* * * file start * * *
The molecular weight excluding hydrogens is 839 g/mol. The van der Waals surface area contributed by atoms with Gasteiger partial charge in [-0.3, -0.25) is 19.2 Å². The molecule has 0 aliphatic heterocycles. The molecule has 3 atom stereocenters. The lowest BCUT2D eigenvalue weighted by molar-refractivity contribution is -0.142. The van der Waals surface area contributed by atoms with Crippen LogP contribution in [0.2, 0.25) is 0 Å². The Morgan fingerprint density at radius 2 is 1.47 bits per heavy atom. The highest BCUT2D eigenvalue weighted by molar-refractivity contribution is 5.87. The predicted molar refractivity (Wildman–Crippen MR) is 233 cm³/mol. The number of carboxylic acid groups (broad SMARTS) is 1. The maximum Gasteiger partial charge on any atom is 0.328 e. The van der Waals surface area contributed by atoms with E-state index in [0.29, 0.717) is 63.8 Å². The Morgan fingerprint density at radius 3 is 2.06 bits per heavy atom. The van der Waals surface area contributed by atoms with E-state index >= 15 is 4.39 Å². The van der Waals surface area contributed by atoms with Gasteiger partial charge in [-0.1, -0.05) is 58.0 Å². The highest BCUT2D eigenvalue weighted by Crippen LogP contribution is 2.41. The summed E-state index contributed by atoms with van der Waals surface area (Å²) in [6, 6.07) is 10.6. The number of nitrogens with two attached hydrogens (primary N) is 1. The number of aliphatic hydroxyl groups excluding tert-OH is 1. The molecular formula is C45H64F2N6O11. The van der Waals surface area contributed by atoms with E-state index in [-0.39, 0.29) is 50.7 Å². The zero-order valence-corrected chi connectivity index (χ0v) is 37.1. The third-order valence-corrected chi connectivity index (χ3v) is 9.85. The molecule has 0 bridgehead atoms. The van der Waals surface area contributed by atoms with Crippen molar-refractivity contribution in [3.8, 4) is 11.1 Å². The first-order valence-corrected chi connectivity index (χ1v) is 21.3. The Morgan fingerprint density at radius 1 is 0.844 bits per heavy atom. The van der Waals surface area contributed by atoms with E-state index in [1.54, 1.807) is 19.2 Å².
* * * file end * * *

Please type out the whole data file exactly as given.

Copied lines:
The molecular weight excluding hydrogens is 839 g/mol. The van der Waals surface area contributed by atoms with Gasteiger partial charge in [-0.3, -0.25) is 19.2 Å². The molecule has 0 aliphatic heterocycles. The molecule has 3 atom stereocenters. The lowest BCUT2D eigenvalue weighted by molar-refractivity contribution is -0.142. The van der Waals surface area contributed by atoms with Crippen LogP contribution in [0.2, 0.25) is 0 Å². The Morgan fingerprint density at radius 2 is 1.47 bits per heavy atom. The highest BCUT2D eigenvalue weighted by molar-refractivity contribution is 5.87. The predicted molar refractivity (Wildman–Crippen MR) is 233 cm³/mol. The number of carboxylic acid groups (broad SMARTS) is 1. The maximum Gasteiger partial charge on any atom is 0.328 e. The van der Waals surface area contributed by atoms with E-state index in [0.29, 0.717) is 63.8 Å². The Morgan fingerprint density at radius 3 is 2.06 bits per heavy atom. The van der Waals surface area contributed by atoms with E-state index >= 15 is 4.39 Å². The van der Waals surface area contributed by atoms with Gasteiger partial charge in [-0.1, -0.05) is 58.0 Å². The highest BCUT2D eigenvalue weighted by Crippen LogP contribution is 2.41. The summed E-state index contributed by atoms with van der Waals surface area (Å²) in [6, 6.07) is 10.6. The number of nitrogens with two attached hydrogens (primary N) is 1. The number of aliphatic hydroxyl groups excluding tert-OH is 1. The molecular formula is C45H64F2N6O11. The van der Waals surface area contributed by atoms with E-state index in [-0.39, 0.29) is 50.7 Å². The zero-order valence-corrected chi connectivity index (χ0v) is 37.1. The third-order valence-corrected chi connectivity index (χ3v) is 9.85. The molecule has 0 bridgehead atoms. The van der Waals surface area contributed by atoms with Crippen molar-refractivity contribution in [3.8, 4) is 11.1 Å². The first-order valence-corrected chi connectivity index (χ1v) is 21.3. The Morgan fingerprint density at radius 1 is 0.844 bits per heavy atom. The van der Waals surface area contributed by atoms with E-state index in [1.54, 1.807) is 19.2 Å².